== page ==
Heather Held - Victorian Frames & Labels

This class is part of Legacies III.

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Victorian Frames & Labels

Heather Held

1-Day Workshop

All Skill Levels Welcome

Design • Drawing

The Victorian era provided a wealth of decorative ornamental designs that can be translated with the pointed pen. Using Victorian Scraps as our inspiration, we will use a pointed pen etching technique to create opulent floral designs. These designs can be used for borders on large piece or serve as small frames and labels to embellish note cards and envelopes. An optional Line and Wash technique will be demonstrated with watercolour to illustrate the versatility of this wonderful technique.


  • Your favourite pointed pen in a straight pen holder (H113) The pen point itself does not need to be overly flexible. You will be creating light etching strokes on the paper without using a lot of pressure. I suggest a Hunt 22 or Gillott 404 or a Zebra G. (N118) (N93) (N74) Avoid very flexible nibs such as the Leonardt EF Principal.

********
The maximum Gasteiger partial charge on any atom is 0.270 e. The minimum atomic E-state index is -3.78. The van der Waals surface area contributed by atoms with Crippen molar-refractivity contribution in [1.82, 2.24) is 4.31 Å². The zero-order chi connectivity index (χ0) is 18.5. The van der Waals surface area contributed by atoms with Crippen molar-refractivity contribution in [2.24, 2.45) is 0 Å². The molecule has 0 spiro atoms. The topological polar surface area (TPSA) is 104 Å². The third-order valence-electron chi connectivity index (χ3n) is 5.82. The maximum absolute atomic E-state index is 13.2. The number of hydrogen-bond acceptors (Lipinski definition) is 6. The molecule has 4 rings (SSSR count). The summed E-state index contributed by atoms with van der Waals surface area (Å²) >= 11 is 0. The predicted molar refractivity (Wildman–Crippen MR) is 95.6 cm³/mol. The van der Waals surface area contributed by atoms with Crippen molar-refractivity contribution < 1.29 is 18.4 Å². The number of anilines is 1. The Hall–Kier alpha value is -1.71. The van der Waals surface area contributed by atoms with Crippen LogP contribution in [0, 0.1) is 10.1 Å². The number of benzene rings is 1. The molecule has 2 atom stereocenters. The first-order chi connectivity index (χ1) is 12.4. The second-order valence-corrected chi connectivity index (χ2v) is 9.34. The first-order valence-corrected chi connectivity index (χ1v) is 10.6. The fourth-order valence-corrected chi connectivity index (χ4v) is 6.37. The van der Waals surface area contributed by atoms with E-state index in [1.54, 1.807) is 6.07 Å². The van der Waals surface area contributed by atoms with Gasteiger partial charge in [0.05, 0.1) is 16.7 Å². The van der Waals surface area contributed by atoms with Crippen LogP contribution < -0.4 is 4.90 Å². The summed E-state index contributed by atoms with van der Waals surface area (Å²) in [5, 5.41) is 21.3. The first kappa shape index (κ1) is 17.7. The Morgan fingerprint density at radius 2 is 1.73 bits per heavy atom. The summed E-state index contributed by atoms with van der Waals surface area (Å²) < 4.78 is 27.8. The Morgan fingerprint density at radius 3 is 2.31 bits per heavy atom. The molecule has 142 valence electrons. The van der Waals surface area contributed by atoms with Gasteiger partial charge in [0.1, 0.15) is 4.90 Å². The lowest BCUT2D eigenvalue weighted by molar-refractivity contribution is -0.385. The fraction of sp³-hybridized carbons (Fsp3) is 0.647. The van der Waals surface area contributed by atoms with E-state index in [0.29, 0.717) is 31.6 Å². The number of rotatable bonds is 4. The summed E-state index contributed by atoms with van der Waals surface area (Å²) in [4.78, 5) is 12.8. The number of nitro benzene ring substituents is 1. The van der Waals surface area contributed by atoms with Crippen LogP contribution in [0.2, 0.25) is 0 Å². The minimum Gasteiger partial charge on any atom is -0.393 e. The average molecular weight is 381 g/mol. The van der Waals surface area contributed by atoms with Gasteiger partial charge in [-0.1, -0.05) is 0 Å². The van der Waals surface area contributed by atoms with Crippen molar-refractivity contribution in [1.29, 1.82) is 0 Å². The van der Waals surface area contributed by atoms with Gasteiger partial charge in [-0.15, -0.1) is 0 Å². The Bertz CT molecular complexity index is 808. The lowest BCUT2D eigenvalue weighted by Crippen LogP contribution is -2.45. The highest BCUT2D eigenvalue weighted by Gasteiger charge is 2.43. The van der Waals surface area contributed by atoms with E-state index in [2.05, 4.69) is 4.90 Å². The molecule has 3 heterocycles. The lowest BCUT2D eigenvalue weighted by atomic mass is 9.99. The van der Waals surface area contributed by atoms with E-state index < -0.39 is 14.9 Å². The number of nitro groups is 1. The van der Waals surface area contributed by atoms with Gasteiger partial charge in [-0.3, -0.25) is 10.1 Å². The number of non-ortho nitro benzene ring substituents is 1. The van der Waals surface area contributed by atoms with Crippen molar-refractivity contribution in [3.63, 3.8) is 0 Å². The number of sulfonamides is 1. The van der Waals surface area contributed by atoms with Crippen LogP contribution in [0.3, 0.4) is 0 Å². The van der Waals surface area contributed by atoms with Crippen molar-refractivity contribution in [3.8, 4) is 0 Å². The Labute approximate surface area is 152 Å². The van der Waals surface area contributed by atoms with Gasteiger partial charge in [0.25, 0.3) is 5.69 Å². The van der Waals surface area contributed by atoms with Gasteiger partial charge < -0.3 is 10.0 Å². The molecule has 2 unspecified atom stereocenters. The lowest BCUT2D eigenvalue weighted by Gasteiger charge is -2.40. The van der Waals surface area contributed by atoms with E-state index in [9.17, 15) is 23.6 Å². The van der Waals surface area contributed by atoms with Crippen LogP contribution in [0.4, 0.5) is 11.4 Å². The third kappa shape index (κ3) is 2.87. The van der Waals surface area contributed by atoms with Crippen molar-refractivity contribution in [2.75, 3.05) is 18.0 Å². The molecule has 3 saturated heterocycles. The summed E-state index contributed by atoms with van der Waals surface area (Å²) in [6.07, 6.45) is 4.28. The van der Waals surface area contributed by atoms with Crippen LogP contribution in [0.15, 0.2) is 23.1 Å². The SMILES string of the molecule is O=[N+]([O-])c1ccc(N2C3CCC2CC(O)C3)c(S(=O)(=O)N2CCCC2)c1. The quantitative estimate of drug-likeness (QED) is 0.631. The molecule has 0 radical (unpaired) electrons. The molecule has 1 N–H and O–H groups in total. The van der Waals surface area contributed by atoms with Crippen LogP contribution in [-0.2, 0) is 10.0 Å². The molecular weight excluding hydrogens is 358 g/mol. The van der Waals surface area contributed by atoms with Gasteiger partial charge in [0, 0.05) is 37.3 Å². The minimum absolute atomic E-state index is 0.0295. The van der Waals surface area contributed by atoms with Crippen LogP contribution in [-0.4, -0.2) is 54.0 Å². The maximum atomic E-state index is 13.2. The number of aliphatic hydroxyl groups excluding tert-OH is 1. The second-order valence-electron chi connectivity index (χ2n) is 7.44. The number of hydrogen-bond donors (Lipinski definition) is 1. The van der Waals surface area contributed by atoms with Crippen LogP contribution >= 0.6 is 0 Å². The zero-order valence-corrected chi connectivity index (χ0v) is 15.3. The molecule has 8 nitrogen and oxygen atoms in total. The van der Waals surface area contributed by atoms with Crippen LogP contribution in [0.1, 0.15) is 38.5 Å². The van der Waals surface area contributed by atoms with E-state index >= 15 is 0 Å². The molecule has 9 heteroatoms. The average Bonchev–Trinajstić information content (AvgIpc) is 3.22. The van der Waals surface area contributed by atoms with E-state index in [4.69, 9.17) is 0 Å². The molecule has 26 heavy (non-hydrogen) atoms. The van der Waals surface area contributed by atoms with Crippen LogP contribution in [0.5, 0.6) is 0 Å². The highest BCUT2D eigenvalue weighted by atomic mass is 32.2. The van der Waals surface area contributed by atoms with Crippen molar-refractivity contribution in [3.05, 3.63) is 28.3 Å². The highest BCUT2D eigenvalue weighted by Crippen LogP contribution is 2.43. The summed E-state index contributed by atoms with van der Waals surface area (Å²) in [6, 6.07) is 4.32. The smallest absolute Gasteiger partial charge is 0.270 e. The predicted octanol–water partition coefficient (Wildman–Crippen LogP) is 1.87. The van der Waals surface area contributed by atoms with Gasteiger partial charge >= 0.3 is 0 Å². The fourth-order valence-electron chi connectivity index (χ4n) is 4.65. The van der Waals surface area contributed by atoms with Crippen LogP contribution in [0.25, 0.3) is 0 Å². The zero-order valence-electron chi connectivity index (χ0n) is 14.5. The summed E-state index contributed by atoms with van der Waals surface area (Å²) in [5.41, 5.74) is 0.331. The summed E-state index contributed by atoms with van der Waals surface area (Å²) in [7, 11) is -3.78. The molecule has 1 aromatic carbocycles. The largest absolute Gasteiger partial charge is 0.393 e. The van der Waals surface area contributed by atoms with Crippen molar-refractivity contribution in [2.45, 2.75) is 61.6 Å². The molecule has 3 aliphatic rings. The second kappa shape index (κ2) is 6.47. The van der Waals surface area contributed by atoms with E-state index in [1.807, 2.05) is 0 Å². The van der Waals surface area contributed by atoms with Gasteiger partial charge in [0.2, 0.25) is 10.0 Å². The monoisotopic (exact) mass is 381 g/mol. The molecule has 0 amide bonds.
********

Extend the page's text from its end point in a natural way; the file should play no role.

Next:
• Either Ink, Gouache or Watercolour. Walnut ink works well and can be blended easily with water to give a vintage sepia effect (I145). Fountain pen inks also work well although they are not lightfast, and I don’t recommend them for any fine art. You can try any watercolour or gouache in the pointed pen. I suggest a colour such as Payne’s Grey or Prussian Blue for dramatic effects. (S994) (WNG1) (WNG2) (WNG3) (WNG4)(I153)
  • Small, pointed round brush, water dish and paper towel or bar cloth (S1005)(BR27)
  • Either a few coloured pencils (PL28) or, if you want to explore the line and wash technique, a few watercolours or watercolour pencils.
  • Your favourite practice paper or Strathmore 400 series Drawing paper. You may want to fold some cardstock to note card size or work on the corners of your favourite envelopes. (P100)
  • A few coloured pencils are optional if you want to add a tint of colour to your work.
  • It is not necessary to use the same supplies that I use. We can make just about anything work well for this technique. Use what you have in your stash and see what happens on the page.